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Pic-A-Flic fans hope to keep the store's vast collection intact after it closes

More than 1,200 people have signed a petition urging the Greater Victoria Public Library and UVic to buy the collection of 25,000 titles from Pic-A-Flic Video
VICTORIA, B.C.: MAY 23,2023- Owner Kent Bandall at Pic A Flic Video on Pandora Avenue in Victoria, B.C. May 23, 2023. (DARREN STONE, TIMES COLONIST). For City story by Roxanne Egan-Elliot.

Fans of Victoria’s largest video rental store are throwing their support behind a petition to have the Greater Victoria Public Library and the University of Victoria take on the store’s ­collection when it closes in the fall.

More than 1,200 people have signed a petition urging the two public institutions to buy the collection of 25,000 titles from Pic-A-Flic Video.

Owner Kent Bendall announced Tuesday that the store will be closing at the end of September, when its lease is up.

Emrys Damon Miller has been a loyal Pic-A-Flic customer for 30 years. His first memory of the video rental store is as a 17-year-old interested in cinema.

While there were a lot of small local video stores at the time, Pic-A-Flic was known for having an extensive collection that went beyond the mainstream.

“They had like arty movies and cult movies and foreign movies and all these movies that all the different local video stores didn’t have,” he said.

Miller went on to study film at the University of Victoria, regularly visiting Pic-A-Flic over the years to explore the vast collection.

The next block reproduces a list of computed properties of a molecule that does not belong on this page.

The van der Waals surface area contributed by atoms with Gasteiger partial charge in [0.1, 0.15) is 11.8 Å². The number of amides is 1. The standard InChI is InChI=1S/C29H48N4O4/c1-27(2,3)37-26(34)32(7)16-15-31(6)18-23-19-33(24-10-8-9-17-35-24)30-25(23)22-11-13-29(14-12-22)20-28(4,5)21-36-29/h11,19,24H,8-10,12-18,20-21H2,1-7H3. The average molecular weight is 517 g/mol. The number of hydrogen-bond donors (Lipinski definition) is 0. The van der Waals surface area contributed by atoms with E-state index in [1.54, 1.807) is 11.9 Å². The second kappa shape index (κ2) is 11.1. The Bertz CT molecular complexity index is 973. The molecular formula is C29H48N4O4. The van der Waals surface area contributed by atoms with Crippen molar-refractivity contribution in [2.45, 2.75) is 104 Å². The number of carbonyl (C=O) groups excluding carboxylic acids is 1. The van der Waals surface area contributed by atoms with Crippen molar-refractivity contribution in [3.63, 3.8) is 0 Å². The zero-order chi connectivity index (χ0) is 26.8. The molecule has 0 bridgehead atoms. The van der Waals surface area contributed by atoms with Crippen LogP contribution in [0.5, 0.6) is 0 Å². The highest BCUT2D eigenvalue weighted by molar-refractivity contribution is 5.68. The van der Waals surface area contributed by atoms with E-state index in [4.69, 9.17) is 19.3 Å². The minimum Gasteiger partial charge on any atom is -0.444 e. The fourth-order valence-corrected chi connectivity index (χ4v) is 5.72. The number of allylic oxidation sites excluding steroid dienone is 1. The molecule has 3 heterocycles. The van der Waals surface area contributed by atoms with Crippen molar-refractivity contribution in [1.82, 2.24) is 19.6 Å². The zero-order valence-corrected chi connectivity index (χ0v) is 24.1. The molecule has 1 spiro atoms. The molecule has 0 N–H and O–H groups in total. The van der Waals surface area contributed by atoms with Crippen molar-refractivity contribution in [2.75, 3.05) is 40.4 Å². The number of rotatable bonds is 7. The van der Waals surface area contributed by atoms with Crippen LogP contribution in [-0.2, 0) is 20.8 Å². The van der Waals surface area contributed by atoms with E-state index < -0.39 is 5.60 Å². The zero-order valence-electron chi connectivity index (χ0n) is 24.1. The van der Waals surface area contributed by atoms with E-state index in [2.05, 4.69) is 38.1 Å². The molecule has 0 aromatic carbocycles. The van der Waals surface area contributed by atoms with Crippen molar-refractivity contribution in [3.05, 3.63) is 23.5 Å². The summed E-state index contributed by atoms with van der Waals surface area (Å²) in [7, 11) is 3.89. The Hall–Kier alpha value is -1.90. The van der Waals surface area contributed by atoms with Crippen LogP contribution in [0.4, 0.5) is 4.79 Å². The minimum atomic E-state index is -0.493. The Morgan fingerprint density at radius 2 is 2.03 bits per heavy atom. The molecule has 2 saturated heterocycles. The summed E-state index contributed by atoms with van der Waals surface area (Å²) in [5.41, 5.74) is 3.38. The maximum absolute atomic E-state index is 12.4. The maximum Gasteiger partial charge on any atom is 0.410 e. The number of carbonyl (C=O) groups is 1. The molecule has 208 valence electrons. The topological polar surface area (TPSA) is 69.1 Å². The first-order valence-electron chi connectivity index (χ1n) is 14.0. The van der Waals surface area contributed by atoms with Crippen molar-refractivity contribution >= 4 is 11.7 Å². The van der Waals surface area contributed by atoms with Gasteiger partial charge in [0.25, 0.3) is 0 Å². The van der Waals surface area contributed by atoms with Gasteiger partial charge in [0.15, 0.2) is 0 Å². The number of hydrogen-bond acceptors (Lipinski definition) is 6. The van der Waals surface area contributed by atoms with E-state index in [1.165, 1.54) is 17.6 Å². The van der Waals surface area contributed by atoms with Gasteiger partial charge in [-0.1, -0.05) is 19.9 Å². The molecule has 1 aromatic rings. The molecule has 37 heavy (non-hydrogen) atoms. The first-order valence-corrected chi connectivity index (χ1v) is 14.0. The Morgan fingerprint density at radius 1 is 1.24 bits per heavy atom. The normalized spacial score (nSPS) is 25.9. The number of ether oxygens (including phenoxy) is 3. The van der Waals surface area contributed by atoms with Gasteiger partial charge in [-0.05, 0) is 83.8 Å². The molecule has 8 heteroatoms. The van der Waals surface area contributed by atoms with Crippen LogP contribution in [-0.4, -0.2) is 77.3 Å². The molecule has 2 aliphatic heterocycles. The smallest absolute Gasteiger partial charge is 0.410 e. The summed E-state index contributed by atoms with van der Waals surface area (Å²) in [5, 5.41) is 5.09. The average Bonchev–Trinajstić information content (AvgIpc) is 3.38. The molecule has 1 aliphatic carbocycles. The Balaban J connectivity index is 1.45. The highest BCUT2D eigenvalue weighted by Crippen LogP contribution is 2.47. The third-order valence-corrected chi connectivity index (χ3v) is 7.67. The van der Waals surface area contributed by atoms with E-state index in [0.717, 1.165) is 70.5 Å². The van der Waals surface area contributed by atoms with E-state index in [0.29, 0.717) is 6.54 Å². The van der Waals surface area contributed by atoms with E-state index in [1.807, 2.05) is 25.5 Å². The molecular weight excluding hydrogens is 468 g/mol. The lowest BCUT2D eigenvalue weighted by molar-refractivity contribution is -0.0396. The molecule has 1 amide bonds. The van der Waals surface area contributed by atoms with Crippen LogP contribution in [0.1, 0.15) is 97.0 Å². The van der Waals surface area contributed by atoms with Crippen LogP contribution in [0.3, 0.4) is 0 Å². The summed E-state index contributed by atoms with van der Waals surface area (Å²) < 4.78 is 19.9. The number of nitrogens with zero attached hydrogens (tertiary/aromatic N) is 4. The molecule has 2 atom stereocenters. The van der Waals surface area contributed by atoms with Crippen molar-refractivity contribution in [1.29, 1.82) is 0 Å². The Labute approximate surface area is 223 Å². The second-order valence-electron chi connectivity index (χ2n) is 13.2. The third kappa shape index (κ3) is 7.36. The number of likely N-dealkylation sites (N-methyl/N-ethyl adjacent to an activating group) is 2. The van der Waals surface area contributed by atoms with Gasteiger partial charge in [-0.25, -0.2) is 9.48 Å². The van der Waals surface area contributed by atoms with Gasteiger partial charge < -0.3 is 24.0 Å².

“There’s something about walking through Pic-A-Flic and 25,000 titles that are all presented kind of neutrally, like there isn’t an algorithm that are highlighting the 20 things that are hot right now,” he said. “A movie from Italy 20 years ago is given the same preference as a Hollywood movie from last month.”

That’s the cultural importance that will be lost if the collection is broken up, Miller said. Without a video rental collection, all anyone will have access to is streaming services.

“It’s like if humans can only communicate through Instagram and Snapchat and Facebook. It’s awkward to limit ourselves to these few big players that have algorithms and favour trends,” Miller said.

He hopes to see the collection stay intact. Recognizing that the business model was in trouble, Miller suggested to Bendall last year that the public library would be a good fit for the collection.

The idea has precedent. When a video rental store closed in Halifax in 2016, 5,500 films were purchased for $125,000 by the Halifax Public Libraries and Dalhousie University, according to a CBC report at the time.

Bendall hasn’t approached the library or UVic about purchasing the store’s inventory, but he said “lots of conversations are happening” and he’s hopeful the collection will stay together.

“There’s lots of options floating around right now, so anything can happen,” said Bendall, adding it’s too early to go into detail about any potential options.

The Greater Victoria Public Library has not approached the store about taking on the collection.

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